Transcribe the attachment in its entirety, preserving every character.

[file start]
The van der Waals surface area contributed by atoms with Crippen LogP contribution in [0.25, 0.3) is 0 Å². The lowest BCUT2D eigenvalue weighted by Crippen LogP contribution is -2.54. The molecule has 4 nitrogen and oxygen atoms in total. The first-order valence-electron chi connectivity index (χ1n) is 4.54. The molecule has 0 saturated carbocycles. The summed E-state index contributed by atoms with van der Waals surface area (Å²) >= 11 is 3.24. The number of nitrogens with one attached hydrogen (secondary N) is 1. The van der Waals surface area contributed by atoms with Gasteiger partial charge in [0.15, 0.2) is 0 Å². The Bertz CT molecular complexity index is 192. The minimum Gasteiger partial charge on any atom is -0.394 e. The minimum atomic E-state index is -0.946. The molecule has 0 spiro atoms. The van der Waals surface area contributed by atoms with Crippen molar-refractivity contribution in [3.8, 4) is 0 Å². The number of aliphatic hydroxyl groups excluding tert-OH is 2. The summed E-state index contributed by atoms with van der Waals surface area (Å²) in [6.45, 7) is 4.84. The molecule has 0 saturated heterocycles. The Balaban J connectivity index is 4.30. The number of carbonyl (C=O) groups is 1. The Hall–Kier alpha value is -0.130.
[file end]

The van der Waals surface area contributed by atoms with Crippen LogP contribution in [0.25, 0.3) is 0 Å². The lowest BCUT2D eigenvalue weighted by Crippen LogP contribution is -2.54. The molecule has 4 nitrogen and oxygen atoms in total. The first-order valence-electron chi connectivity index (χ1n) is 4.54. The molecule has 0 saturated carbocycles. The summed E-state index contributed by atoms with van der Waals surface area (Å²) >= 11 is 3.24. The number of nitrogens with one attached hydrogen (secondary N) is 1. The van der Waals surface area contributed by atoms with Gasteiger partial charge in [0.15, 0.2) is 0 Å². The Bertz CT molecular complexity index is 192. The minimum Gasteiger partial charge on any atom is -0.394 e. The minimum atomic E-state index is -0.946. The molecule has 0 spiro atoms. The van der Waals surface area contributed by atoms with Crippen molar-refractivity contribution in [3.8, 4) is 0 Å². The number of aliphatic hydroxyl groups excluding tert-OH is 2. The summed E-state index contributed by atoms with van der Waals surface area (Å²) in [6.45, 7) is 4.84. The molecule has 0 saturated heterocycles. The Balaban J connectivity index is 4.30. The number of carbonyl (C=O) groups is 1. The Hall–Kier alpha value is -0.130.